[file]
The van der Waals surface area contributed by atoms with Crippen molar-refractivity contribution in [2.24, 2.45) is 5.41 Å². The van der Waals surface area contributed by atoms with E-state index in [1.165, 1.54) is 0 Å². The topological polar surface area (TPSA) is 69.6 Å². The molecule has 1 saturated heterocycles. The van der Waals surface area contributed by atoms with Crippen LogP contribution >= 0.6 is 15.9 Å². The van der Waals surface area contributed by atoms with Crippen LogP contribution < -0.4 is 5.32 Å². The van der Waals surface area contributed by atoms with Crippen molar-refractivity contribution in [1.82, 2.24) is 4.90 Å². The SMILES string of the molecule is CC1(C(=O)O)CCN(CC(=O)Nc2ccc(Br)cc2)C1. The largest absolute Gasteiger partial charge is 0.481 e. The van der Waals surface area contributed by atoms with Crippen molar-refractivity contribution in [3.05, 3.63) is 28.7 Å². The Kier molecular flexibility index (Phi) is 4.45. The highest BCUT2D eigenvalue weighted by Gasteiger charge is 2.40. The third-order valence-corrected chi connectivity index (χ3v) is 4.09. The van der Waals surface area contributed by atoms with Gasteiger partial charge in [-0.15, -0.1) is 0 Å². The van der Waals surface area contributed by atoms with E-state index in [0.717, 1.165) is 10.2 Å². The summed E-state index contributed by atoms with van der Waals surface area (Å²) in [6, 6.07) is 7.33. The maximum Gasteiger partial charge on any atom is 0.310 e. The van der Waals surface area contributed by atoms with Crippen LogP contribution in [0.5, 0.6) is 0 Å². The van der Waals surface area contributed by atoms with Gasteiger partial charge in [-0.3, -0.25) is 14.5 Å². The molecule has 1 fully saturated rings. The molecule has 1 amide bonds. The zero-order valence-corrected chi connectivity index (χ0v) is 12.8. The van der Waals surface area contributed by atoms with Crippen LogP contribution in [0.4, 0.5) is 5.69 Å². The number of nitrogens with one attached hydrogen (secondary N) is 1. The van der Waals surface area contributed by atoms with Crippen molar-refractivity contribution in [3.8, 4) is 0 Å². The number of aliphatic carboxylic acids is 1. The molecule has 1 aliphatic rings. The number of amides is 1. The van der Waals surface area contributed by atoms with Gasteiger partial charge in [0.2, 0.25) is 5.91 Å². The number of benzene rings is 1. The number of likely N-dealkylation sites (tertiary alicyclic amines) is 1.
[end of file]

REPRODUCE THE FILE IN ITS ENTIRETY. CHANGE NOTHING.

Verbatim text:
The van der Waals surface area contributed by atoms with Crippen molar-refractivity contribution in [2.24, 2.45) is 5.41 Å². The van der Waals surface area contributed by atoms with E-state index in [1.165, 1.54) is 0 Å². The topological polar surface area (TPSA) is 69.6 Å². The molecule has 1 saturated heterocycles. The van der Waals surface area contributed by atoms with Crippen LogP contribution >= 0.6 is 15.9 Å². The van der Waals surface area contributed by atoms with Crippen LogP contribution < -0.4 is 5.32 Å². The van der Waals surface area contributed by atoms with Crippen molar-refractivity contribution in [1.82, 2.24) is 4.90 Å². The SMILES string of the molecule is CC1(C(=O)O)CCN(CC(=O)Nc2ccc(Br)cc2)C1. The largest absolute Gasteiger partial charge is 0.481 e. The van der Waals surface area contributed by atoms with Crippen molar-refractivity contribution in [3.05, 3.63) is 28.7 Å². The Kier molecular flexibility index (Phi) is 4.45. The highest BCUT2D eigenvalue weighted by Gasteiger charge is 2.40. The third-order valence-corrected chi connectivity index (χ3v) is 4.09. The van der Waals surface area contributed by atoms with Gasteiger partial charge in [-0.15, -0.1) is 0 Å². The van der Waals surface area contributed by atoms with E-state index in [0.717, 1.165) is 10.2 Å². The summed E-state index contributed by atoms with van der Waals surface area (Å²) in [6, 6.07) is 7.33. The maximum Gasteiger partial charge on any atom is 0.310 e. The van der Waals surface area contributed by atoms with Crippen LogP contribution in [0.5, 0.6) is 0 Å². The van der Waals surface area contributed by atoms with Gasteiger partial charge in [-0.3, -0.25) is 14.5 Å². The molecule has 1 fully saturated rings. The molecule has 1 amide bonds. The zero-order valence-corrected chi connectivity index (χ0v) is 12.8. The van der Waals surface area contributed by atoms with Crippen LogP contribution in [0.4, 0.5) is 5.69 Å². The number of nitrogens with one attached hydrogen (secondary N) is 1. The van der Waals surface area contributed by atoms with Crippen molar-refractivity contribution in [3.8, 4) is 0 Å². The number of aliphatic carboxylic acids is 1. The molecule has 1 aliphatic rings. The number of amides is 1. The van der Waals surface area contributed by atoms with Gasteiger partial charge in [0.2, 0.25) is 5.91 Å². The number of benzene rings is 1. The number of likely N-dealkylation sites (tertiary alicyclic amines) is 1.